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The White House Leaked Too Much Information
In the aftermath of the Foley murder, it undermines Special Forces by divulging a failed rescue mission.

(Chip Somodevilla/Getty Images)

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On Wednesday, reflecting near-universal outrage, President Obama gave an uncharacteristically forceful statement on the murder of James Foley. It was a moment of leadership. Unfortunately, a transient one.

His statement concluded, the president immediately returned to his vacation, and an unseemly juxtaposition of images ensued. As Obama golfed, Americans watched Mr. Foley’s parents pay moving tribute to their son. Once again, the media reflected on the timing of the president’s Martha’s Vineyard sojourn.

Of course, the White House is hypersensitive to such criticism. Unaware that the good old days — when only conservative media provided scrutiny — are over, the president’s staffers believe criticism remains illegitimate. And so the White House has adopted a predictable three-step process of PR-crisis response.

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First, White House staffers attempt to put out political fires by claiming that the controversy isn’t real. When that doesn’t work, they get aggressive with the media and breathe new life into the fire. Finally, ignorant to the long-term damage the first two steps cause, they wait for the media cycle to move on. Their PR strategy is centered in political pyromania.

But occasionally, as on Wednesday, an administration official does something truly absurd. Disconcerted at public perceptions of the Foley murder, the administration leaked the news that earlier this summer, U.S. Special Forces entered Syria to rescue Islamic State–held hostages. The leaker’s intention was clear: Obama tried to save Foley and shouldn’t be criticized for playing golf.

But this is a leak too far. It’s a subversion of national security in order to insulate the president from domestic criticism. And it’s a political choice with heavy policy consequences.

First, consider the message this leak sends to those who serve in the U.S. counterterrorism community, whose members take pride in their culture of implicit trust. Through the leak, the president is telling these professionals that protecting his thin political skin comes first. He suggests that he will use counterterrorism to his own advantage (e.g., the Bin Laden raid) while ignoring the complex challenges it presents.

Moreover, this leak will be seen as an act of extraordinary hypocrisy. Leaking on a political whim while pursuing those who do the same — this is an act of stunning arrogance. And be under no illusions. Because of the nature of this leak — it concerns a top-secret operation in Syria — whoever leaked it is someone with a high-level clearance.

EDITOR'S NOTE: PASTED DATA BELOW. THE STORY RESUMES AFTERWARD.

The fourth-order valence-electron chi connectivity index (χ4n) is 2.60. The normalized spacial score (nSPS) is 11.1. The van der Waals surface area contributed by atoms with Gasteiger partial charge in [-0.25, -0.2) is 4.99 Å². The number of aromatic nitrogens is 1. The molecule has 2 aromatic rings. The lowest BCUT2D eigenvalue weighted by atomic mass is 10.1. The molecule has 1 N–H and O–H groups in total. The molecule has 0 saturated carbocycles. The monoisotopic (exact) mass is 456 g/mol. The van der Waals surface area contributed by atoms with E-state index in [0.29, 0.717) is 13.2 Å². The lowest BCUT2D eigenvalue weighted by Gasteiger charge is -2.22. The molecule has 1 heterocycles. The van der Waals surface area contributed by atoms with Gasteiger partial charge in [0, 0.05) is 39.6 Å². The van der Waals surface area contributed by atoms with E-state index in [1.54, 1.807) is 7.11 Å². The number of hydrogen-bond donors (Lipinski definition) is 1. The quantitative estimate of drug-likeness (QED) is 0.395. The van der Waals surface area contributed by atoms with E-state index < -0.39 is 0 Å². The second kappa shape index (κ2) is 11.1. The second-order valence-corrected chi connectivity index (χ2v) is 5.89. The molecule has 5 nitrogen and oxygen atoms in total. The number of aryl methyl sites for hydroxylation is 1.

The leak was inspired by base motives, but it also disclosed valuable information. Now that America has confirmed to the Islamic State that America is actively searching for the Western hostages whom IS continues to hold, IS is likely to take greater steps to hide them. In physical terms, this leak makes any future rescue attempt more risky. As counterterrorism expert Robert Caruso told me, “the administration has a pretty cavalier attitude about operations security, and it’s going to get people killed. It may already have — Foley.”

This leak will also feed something else: IS narratives of omnipotence. Centered in Salafi-jihadist sensationalism (a mythology of ordained mission) and empowered by its recent battlefield successes, IS is emboldened. Special Forces operations are inherently high-risk, but by leaking the information that this rescue mission failed, President Obama has handed IS a propaganda victory. IS will now tell its fanatical recruits that American ground troops fought the Islamic State and lost. It will assert that Allah’s divine guidance preserved them. Although such claims will be patently untrue — DEVGRU or Delta Force apparently killed a number of terrorists on the raid — to young men driven by the excitement and zeal that IS offers, reality is whatever IS can sell. From this, the recruits’ connection to the cause will grow.

To be fair to the president, we should note that he has shown some willingness to employ Special Forces with courage and secrecy. Nevertheless, there’s no excuse for this leak. Devoid of strategic value outside a narrow domestic political agenda, it represents the antithesis of good leadership. Instead, it proves just how far this administration has come since “change we can believe in.” Today, as in the Tom Clancy novel Clear and Present Danger, national security has become a subsidiary of obsessive public relations.

Tom Rogan is a blogger and a columnist for the Daily Telegraph. He is based in Washington, D.C., and tweets @TomRtweets.



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